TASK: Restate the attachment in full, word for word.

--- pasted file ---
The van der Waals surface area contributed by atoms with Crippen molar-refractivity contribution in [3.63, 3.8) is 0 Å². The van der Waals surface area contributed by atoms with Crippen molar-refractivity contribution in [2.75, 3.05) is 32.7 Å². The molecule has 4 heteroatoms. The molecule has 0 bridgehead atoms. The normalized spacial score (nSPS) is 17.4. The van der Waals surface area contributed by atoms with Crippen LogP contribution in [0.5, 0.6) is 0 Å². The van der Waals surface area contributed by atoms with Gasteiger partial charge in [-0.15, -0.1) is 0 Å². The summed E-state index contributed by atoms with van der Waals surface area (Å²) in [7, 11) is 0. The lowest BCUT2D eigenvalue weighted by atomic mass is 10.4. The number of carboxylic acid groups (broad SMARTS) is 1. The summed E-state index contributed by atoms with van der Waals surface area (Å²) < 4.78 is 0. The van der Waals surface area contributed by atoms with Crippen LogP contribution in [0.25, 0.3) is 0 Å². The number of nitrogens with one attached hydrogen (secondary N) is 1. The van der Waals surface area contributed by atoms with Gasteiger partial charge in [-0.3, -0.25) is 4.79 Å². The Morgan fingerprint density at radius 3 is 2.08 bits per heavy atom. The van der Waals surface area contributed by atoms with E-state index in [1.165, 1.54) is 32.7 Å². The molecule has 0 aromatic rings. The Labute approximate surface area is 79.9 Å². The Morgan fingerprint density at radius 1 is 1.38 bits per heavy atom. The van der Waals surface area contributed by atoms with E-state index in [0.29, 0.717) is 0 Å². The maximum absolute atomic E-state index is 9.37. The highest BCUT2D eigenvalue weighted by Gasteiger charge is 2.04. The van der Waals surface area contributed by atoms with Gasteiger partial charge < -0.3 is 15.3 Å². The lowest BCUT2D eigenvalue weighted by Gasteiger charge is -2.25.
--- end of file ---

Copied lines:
The van der Waals surface area contributed by atoms with Crippen molar-refractivity contribution in [3.63, 3.8) is 0 Å². The van der Waals surface area contributed by atoms with Crippen molar-refractivity contribution in [2.75, 3.05) is 32.7 Å². The molecule has 4 heteroatoms. The molecule has 0 bridgehead atoms. The normalized spacial score (nSPS) is 17.4. The van der Waals surface area contributed by atoms with Crippen LogP contribution in [0.5, 0.6) is 0 Å². The van der Waals surface area contributed by atoms with Gasteiger partial charge in [-0.15, -0.1) is 0 Å². The summed E-state index contributed by atoms with van der Waals surface area (Å²) in [7, 11) is 0. The lowest BCUT2D eigenvalue weighted by atomic mass is 10.4. The number of carboxylic acid groups (broad SMARTS) is 1. The summed E-state index contributed by atoms with van der Waals surface area (Å²) < 4.78 is 0. The van der Waals surface area contributed by atoms with Crippen LogP contribution in [0.25, 0.3) is 0 Å². The number of nitrogens with one attached hydrogen (secondary N) is 1. The van der Waals surface area contributed by atoms with Gasteiger partial charge in [-0.3, -0.25) is 4.79 Å². The Morgan fingerprint density at radius 3 is 2.08 bits per heavy atom. The van der Waals surface area contributed by atoms with E-state index in [1.165, 1.54) is 32.7 Å². The molecule has 0 aromatic rings. The Labute approximate surface area is 79.9 Å². The Morgan fingerprint density at radius 1 is 1.38 bits per heavy atom. The van der Waals surface area contributed by atoms with E-state index in [0.29, 0.717) is 0 Å². The maximum absolute atomic E-state index is 9.37. The highest BCUT2D eigenvalue weighted by Gasteiger charge is 2.04. The van der Waals surface area contributed by atoms with Gasteiger partial charge < -0.3 is 15.3 Å². The lowest BCUT2D eigenvalue weighted by Gasteiger charge is -2.25.